In addition to a lack of spending by business, profit growth remains anemic as well. As shown by the chart to the left, nonfinancial companies rebounded slightly in late 2001, remained dormant, and in fact declined in the latter part of last year. Sluggish aggregate demand, lack of pricing power and intense competitive pressures continue to affect the bottom line. As long as the outlook for profits remains uncertain, capex spending will remain on hold. It is profits that drive capex spending. You can't spend pro forma profits. It takes real profits and cash flow to pay for new investments -- something Wall Street and the Fed have forgotten in this new world of pro forma economic and financial reports.
In the corporate sector, thanks to rising credit spreads, companies took on less debt last year. Debt expanded at less than 2%. Instead, companies relied on liquid assets, which were liquidated rather than take on expensively priced debt. Credit spreads improved last year in Q4 as the Fed flooded the financial markets with liquidity in an effort to bring down spreads as shown in the chart to the left. In addition to relying on internal cash to finance operations cash financed mergers, stock buybacks were at the lowest rate since 1994 as companies struggled to conserve cash. Last year companies issued bonds, cut back on investments, and instead, companies chose to repair debt-laden balance sheets. The only sectors taking on new levels of debt were the government and the consumer.
Debt defaults last year are still at record levels as shown in the accompanying chart. The rate of corporate debt downgraded last year was fourteen times the amount of debt that received an upgrade. The recovery rate of defaulted bonds remained below 25%, which put last year at the low end of recoveries out of a recession. Delinquency rates on business loans at banks rose substantially along with loan writedowns. Banks have noticeably cut back on business lending; while opening the spigots on mortgage and home equity refinancing.
In addition to debt levels and lower levels of profit, the Fed made mention to this year's possible profit killer, which is underfunded pension plans. Besides having to make up for pension losses with new contributions, companies still need to clean up worthless goodwill remaining on their balance sheet. It is estimated that $200 billion will be written off this year. That figure could get even larger if the stock market continues to fall further as it has this year. It is a Catch-22 situation. The more stocks fall, the more goodwill will have to be written off this year.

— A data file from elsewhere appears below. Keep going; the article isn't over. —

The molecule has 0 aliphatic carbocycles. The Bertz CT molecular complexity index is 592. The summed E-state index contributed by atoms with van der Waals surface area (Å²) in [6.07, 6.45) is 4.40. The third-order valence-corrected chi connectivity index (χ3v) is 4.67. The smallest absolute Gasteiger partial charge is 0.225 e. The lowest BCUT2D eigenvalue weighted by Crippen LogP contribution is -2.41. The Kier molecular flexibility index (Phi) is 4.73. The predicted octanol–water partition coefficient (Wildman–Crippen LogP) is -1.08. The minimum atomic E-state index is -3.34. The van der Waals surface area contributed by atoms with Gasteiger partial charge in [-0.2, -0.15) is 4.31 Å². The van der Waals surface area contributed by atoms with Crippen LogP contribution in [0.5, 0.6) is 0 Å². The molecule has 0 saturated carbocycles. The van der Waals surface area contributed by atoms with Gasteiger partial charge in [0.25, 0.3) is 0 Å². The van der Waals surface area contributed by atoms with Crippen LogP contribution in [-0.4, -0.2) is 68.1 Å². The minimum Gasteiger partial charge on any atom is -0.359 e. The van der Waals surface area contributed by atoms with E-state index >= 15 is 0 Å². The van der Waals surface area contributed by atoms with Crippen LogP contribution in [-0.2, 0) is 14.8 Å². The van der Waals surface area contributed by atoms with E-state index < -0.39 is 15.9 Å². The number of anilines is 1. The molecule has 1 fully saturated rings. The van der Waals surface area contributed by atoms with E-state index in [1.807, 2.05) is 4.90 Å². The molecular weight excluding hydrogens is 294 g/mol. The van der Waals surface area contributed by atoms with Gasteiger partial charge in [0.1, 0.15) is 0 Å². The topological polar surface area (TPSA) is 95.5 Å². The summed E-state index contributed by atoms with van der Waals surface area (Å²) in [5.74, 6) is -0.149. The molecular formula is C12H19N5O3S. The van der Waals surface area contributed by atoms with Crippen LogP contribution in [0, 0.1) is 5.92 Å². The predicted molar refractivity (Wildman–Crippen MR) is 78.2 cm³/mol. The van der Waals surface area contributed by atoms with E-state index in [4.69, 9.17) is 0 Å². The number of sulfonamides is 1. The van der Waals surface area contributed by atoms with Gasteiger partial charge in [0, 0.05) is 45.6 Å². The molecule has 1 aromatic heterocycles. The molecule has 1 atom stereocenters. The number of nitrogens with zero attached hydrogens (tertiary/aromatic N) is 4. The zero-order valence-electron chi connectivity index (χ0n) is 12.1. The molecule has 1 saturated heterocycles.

In summary although companies continue to take steps to repair balance sheets, there is nothing on the horizon that would indicate another capex boom driven by rising profits is about too begin. The outlook for profits is uncertain at best.
The Government Sector
The best way to explain what is going on with government is through a review of selected charts, which tell the whole story. To summarize:
1) Surpluses are gone. Deficits are growing and will get even larger in the years ahead. Deficits are growing and will get even larger in the years ahead.
2) Government receipts are declining; while expenditures are rising; while expenditures are rising. This is why we have deficits.
3) The trade and current accounts are now at dangerous levels raising the specter of a dollar crisis.s are now at dangerous levels raising the specter of a dollar crisis.
In short, this is an economy that is in trouble with or without a war.
Back at the casino, all the major averages fell as renewed concerns over a coming war with Iraq overshadowed the markets. The on again-off again war with Iraq has hung over equity markets here in the US and overseas. The markets fell after Secretary Powell accused countries that want UN inspections in Iraq of being afraid. The UK, which is backing the US, has advised its citizens to leave Iraq immediately. Syrian troops have also been given orders to move out of Lebanon. Their destination could be the Golan Heights or possibly Beirut.
On the diplomatic front Stratfor.com has revealed that France and Germany may have much to hide. France has been instrumental in helping Iraq build its nuclear power program. According to Stratfor.com, France sold Iraq two reactors. Chirac has had a relationship with Saddam that goes back to 1974. Back then Chirac was instrumental in negotiating the sale of nuclear reactors as well as uranium-enriched plutonium. France sold Saddam enough weapons-grade uranium to produce three to four nuclear weapons. Baghdad also purchased a one-megawatt research reactor and France has agreed to train 600 Iraqi nuclear technicians. Essential, according to Strator, France has been instrumental in developing Iraq�s nuclear program. According to The New York Times, Chirac has maintained a close business and personal relationship with Hussein going back to the 70's.